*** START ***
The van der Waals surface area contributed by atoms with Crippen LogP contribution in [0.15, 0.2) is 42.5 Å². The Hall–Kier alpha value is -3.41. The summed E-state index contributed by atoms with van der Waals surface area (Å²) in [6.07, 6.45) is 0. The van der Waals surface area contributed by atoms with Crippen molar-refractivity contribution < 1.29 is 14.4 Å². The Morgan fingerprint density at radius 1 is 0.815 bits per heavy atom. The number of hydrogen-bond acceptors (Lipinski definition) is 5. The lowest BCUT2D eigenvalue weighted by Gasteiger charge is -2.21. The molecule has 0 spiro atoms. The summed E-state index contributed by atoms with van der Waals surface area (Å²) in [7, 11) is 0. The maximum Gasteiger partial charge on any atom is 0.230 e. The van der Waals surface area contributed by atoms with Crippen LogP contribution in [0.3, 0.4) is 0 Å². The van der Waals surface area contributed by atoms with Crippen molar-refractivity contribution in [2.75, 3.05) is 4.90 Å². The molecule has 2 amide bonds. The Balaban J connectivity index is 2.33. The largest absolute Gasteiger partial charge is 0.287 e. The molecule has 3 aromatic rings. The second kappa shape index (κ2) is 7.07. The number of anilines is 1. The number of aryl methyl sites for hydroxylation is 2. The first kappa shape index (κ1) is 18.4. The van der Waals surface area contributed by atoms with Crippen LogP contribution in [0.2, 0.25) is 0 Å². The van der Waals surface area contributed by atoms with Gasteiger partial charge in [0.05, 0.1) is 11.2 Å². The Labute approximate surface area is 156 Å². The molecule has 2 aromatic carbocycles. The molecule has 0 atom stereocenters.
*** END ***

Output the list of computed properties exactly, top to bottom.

The van der Waals surface area contributed by atoms with Crippen LogP contribution in [0.15, 0.2) is 42.5 Å². The Hall–Kier alpha value is -3.41. The summed E-state index contributed by atoms with van der Waals surface area (Å²) in [6.07, 6.45) is 0. The van der Waals surface area contributed by atoms with Crippen molar-refractivity contribution < 1.29 is 14.4 Å². The Morgan fingerprint density at radius 1 is 0.815 bits per heavy atom. The number of hydrogen-bond acceptors (Lipinski definition) is 5. The lowest BCUT2D eigenvalue weighted by Gasteiger charge is -2.21. The molecule has 0 spiro atoms. The summed E-state index contributed by atoms with van der Waals surface area (Å²) in [7, 11) is 0. The maximum Gasteiger partial charge on any atom is 0.230 e. The van der Waals surface area contributed by atoms with Crippen LogP contribution in [0.3, 0.4) is 0 Å². The van der Waals surface area contributed by atoms with Crippen molar-refractivity contribution in [2.75, 3.05) is 4.90 Å². The molecule has 2 amide bonds. The Balaban J connectivity index is 2.33. The largest absolute Gasteiger partial charge is 0.287 e. The molecule has 3 aromatic rings. The second kappa shape index (κ2) is 7.07. The number of anilines is 1. The number of aryl methyl sites for hydroxylation is 2. The first kappa shape index (κ1) is 18.4. The van der Waals surface area contributed by atoms with Crippen LogP contribution in [0.2, 0.25) is 0 Å². The van der Waals surface area contributed by atoms with Gasteiger partial charge in [0.05, 0.1) is 11.2 Å². The Labute approximate surface area is 156 Å². The molecule has 2 aromatic carbocycles. The molecule has 0 atom stereocenters.